Sherene Nili manages a company that produces wedding gowns. She produces both a custom product that is made to order and a standard product that is sold in bridal salons. Her accountant prepared the following forecasted income statement for March, which is a busy month:
Custom Standard Total
# of dresses 10 20 30
Sales Revenue $50,000 $25,000 $75,000
Materials $10,000 $ 8,000 $18,000
Labor 20,000 9,000 29,000
Machine Depreciation 600 300 900
Rent 4,200 2,800 7,000
Heat & Light 1,000 600 1,600
Other Production Costs 2,800
Marketing & Admin 7,700
Total Costs $67,000
Operating Profit $ 8,000
Ms. Nili already has orders for the 10 custom dresses reflected in the March forecasted income statement. The depreciation charges are for machines used in the respective product lines. Machines depreciate at the rate of $1 per hour based on hours used, so these are variable costs. In March, cutting and sewing machines are expected to operate for 900 hours, of which 600 hours will be used to make custom dresses. The rent is for the building space, which has been leased for several years at $7000 per month. The rent, heat, and light are allocated to the product lines based on the amount of floor space occupied.
A valued customer, who is a wedding consultant, has asked Ms. Nili for a special favor. This customer has a client who wants to get married in early April. Ms. Nili's company is working at capacity and would have to give up some other business to make this dress. She can't renege on custom orders already agreed to, but she can reduce the number of standard dresses produced in March to 10. Ms. Nili would lose permanently the opportunity to make up the lost production of standard dresses because she has no unused capacity for the foreseeable future. The customer is willing to pay $25,000 for the special order. Materials and labor for the order will cost $6,000 and $10,000, respectively. The special order would require 140 hours of machine time. Ms. Nili's company would save 150 hours of machine time from the standard dress business given up. Rent, heat and light, and other production costs would not be affected by the special order.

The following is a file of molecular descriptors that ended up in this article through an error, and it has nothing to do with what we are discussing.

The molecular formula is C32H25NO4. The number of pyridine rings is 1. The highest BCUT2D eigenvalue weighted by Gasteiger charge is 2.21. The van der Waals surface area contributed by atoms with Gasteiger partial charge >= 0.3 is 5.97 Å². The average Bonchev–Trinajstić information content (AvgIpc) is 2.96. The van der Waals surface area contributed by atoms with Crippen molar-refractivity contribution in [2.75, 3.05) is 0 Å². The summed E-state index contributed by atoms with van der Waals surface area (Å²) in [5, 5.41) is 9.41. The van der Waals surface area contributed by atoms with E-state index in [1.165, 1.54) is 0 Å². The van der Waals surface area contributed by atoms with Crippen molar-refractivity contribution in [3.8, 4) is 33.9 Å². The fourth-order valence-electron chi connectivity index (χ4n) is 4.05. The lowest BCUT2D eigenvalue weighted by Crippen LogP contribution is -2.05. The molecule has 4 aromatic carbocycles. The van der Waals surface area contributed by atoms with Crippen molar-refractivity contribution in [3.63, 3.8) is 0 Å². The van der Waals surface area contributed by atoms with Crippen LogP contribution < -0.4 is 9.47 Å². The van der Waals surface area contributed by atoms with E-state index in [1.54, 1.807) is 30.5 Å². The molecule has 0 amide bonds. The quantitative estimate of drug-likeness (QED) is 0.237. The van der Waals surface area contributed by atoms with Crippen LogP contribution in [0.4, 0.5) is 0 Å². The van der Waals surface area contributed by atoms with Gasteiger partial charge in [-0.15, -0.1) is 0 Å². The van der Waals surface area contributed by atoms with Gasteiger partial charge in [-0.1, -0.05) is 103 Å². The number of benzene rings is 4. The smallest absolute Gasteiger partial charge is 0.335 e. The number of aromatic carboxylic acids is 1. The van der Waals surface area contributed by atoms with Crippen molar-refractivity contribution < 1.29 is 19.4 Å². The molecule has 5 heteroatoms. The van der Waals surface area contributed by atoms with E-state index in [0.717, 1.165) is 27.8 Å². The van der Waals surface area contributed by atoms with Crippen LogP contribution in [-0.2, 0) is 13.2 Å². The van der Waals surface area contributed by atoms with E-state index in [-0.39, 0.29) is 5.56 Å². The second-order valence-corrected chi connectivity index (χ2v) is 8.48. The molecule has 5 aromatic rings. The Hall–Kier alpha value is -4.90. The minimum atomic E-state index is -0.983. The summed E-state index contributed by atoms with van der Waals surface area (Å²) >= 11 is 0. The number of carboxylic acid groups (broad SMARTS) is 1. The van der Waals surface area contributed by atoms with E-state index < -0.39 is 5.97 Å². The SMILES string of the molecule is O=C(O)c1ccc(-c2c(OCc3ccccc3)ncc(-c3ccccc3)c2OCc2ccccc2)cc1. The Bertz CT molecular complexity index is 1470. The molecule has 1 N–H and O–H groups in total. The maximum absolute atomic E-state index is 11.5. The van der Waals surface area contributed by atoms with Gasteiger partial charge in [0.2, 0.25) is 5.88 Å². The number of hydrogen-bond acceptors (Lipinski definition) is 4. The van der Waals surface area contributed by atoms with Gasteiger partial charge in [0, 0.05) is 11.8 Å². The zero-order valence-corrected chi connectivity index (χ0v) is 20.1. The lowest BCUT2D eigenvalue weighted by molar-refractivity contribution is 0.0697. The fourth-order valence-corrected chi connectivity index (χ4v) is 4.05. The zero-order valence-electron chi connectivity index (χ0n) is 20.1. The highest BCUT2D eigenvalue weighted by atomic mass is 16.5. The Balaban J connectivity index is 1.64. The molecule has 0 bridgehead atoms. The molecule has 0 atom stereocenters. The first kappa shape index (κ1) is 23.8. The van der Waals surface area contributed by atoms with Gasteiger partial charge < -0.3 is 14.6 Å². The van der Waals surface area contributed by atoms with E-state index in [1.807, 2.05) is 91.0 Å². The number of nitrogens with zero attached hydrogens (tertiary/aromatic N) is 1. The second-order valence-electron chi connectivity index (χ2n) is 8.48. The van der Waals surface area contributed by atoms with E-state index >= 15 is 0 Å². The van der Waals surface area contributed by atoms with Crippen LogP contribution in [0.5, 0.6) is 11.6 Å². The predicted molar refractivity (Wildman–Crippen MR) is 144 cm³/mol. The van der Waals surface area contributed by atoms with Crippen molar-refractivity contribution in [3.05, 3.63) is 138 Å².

a. Should Ms. Nili take the order? Explain your answer.
b. What is the minimum price Ms. Nili should accept to take the special order?
c. What are the other factors, if any besides price that should consider?
This solution walks the student through a typical special order problem and shows the computation and reasoning. Qualitative factors that may impact the decision are also provided.
Capacity and product mix decision
6-36 Capacity and product mix decision
Barney Toy Company manufactures large and small stuffed animals. It has a long-term contract with a large chain of discount stores to sell 3,000 large and 6,000 small stuffed animals each month. The following cost information is available for large and small stuffed animals.
Item Large Small
Price/Unit $32 $21
Direct Material $12 $10
Direct Labor $6 $2
Variable Support $2 $1
Fixed Costs Per Unit $3 $3
Total Unit Costs $23 $16
Estimated Demand 15,000 25,000
Production occurs in batches of 100 large or 200 small stuffed animals. Each batch takes a total of 10 machine hours to manufacture. The total machine hour capacity of 3,000 machine hours cannot be increased for at least a year.
a. Determine the contribution margin per unit for each of the two sizes of stuffed animals.
b. Determine which size is more profitable to produce. How many units of each size should Barney produce?
c. Because of an unexpected high demand for stuffed dinosaurs, the discount store chain has requested an additional order of 5,000 large stuffed dinosaurs. It is willing to pay $37 per dinosaur for this special order. Determine the opportunity cost associated with this order.
d. Should Barney Toy Company accept the order described in c.? Explain.